If you have been following along, I was in a mood for the last 48 hours. Partly charged by bad attitudes and lack of appreciation for all the effort T and I put in to make a day right and partly because the world kind of sucks right now.

Yesterday was uneventful and frustrating on so many levels. I actually want to appreciate our country’s history so I was proud we opted to take our kids to Mesa Verde National Park. Upon arrival, it appeared we rented the park out all to ourselves.

Our crew approached it with the enthusiasm of a turtle crossing the road…slow, unaware, disinterested, and possibly willing to die for no real reason. The one hour drive to the first site, Far Views, was a series of turns and hills that hung on the edge of the valley. The boys played the Xbox throughout the drive. At the visitor’s center, it didn’t help that I paid little attention to the informational brochures and bought them in Deutsch, French and American. At least the place we planned to hit was in English.

It seems the world (and my family) is less interested in the past than I had expected. We arrived at Far View and we didn’t know what we were looking for. It turns out our rig was too big for the driveway to explore Far View so we trekked another 5 miles down the road and parked in an empty parking lot.

The only walkable site with no ticket required, Spruce Tree Lodge, was closed for viewing. Out tiny window into the Pueblo people was less than exhilarating and sadly didn’t inspire anyone in my family to learn more. Our only walk about ended in two of my kids being yelled out from across the valley “to get back on the trails!” This is all Wilson will remember from this brief moment. Not that hundreds of years ago a resourceful people worked hard to build their dwellings and lived a hard, meaningful life creating tools from bone and rock and made spectacular pottery that stood the test of time. She will remember a park ranger yelling across a valley that she broke the rules when the signs marking the pathway weren’t very clear in the first place.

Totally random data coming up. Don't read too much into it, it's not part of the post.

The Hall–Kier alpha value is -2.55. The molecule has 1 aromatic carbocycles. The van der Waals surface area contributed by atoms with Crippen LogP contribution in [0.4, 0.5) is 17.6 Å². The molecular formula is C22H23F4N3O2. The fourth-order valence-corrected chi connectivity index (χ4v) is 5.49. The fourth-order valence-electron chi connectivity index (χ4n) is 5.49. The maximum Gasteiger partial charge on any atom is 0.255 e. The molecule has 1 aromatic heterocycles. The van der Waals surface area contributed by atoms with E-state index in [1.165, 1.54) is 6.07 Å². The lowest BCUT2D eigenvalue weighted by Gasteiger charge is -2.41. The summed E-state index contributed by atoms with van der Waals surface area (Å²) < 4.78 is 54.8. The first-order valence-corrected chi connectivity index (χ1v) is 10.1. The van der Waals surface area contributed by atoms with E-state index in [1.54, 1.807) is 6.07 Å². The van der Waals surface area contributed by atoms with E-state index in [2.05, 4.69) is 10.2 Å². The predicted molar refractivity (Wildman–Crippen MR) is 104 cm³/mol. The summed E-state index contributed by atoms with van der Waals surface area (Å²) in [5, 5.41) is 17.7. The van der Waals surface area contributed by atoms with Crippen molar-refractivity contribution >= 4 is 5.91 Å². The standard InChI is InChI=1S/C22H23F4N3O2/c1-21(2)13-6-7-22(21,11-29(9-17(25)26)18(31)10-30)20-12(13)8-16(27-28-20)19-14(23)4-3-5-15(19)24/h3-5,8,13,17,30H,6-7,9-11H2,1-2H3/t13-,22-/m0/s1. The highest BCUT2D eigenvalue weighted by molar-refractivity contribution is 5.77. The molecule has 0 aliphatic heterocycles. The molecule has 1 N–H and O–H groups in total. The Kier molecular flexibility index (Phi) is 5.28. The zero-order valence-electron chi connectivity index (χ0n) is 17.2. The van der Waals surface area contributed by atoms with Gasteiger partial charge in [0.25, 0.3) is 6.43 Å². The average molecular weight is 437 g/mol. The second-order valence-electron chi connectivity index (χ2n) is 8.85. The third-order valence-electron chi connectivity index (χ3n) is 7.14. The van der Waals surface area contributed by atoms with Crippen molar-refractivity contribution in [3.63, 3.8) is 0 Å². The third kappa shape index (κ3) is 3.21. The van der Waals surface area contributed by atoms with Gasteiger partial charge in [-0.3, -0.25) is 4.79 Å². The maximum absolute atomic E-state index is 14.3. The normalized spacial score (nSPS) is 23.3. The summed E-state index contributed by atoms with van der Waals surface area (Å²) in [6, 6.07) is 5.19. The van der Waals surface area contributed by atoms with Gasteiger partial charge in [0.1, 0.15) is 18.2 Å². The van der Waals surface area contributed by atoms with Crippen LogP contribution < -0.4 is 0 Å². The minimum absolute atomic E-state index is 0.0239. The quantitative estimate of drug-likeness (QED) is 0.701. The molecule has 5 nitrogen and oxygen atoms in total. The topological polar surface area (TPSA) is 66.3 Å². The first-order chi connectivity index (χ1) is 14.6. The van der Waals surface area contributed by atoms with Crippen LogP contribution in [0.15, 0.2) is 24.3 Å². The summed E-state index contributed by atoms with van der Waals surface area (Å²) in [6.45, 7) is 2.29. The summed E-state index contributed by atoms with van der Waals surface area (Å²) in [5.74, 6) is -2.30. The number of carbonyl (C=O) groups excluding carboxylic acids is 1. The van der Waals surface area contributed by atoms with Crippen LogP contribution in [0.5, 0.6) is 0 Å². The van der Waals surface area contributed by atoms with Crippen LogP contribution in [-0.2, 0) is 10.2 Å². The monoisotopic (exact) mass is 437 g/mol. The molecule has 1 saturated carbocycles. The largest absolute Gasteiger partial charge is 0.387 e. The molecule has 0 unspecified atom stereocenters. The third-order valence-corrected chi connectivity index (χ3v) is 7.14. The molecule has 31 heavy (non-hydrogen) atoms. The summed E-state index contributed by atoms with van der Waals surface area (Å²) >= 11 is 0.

We made it out of Mesa Verde likely never to return as a family. I’m not proud of this, it’s just the facts of how the trip happened for us. It felt like a long ride to our next destination. Going to the Great Sand Dunes National Park is a bucket list spot for Wilson, and we rallied to find a path home to make it happen.

I told my family I was ready to hit the reset button. I was done feeling irritated and I knew we all needed a shift. At check in, I discovered the spot we were staying in had a grill on site. I ordered dinner for the whole family. Fried comfort. No cooking. No cleaning. Food comas for all.

Reset can mean all sorts of things. Like a hard drive sometimes needs a full shutdown and reboot, we do too. It’s important to reset priorities, attitudes, ideas, and goals when the wirings of our thoughts are overloaded. We have to find what that reset looks like for us and do it.

We raced out the next morning with our sand boards and a skip in our step as we walked across the hot sand. We created the first steps of the day across the dune we claimed. A new mindset to try something new. A reset.

We found out sand boarding was a whole lot harder than we expected. We stopped and started. We fell a lot. We expended more energy and effort than we had in a while. We loved every minute of it. We celebrated the little victories of sliding partly down and the big victories of Wilson conquering the stand up board. Tommy helped Parker learn about getting back up, one step at a time.

We had a blast. We were in a place we have never been. It was worth finding sand in every crevice. It was just the day we needed to reset our time together, especially knowing we have the long drive home.

On the day centered around freedom, we felt it here. Nothing has felt more patriotic than hitting 6 National Parks in two weeks. It’s a beautiful country we live in and it’s a beautiful freedom to be able to explore it.

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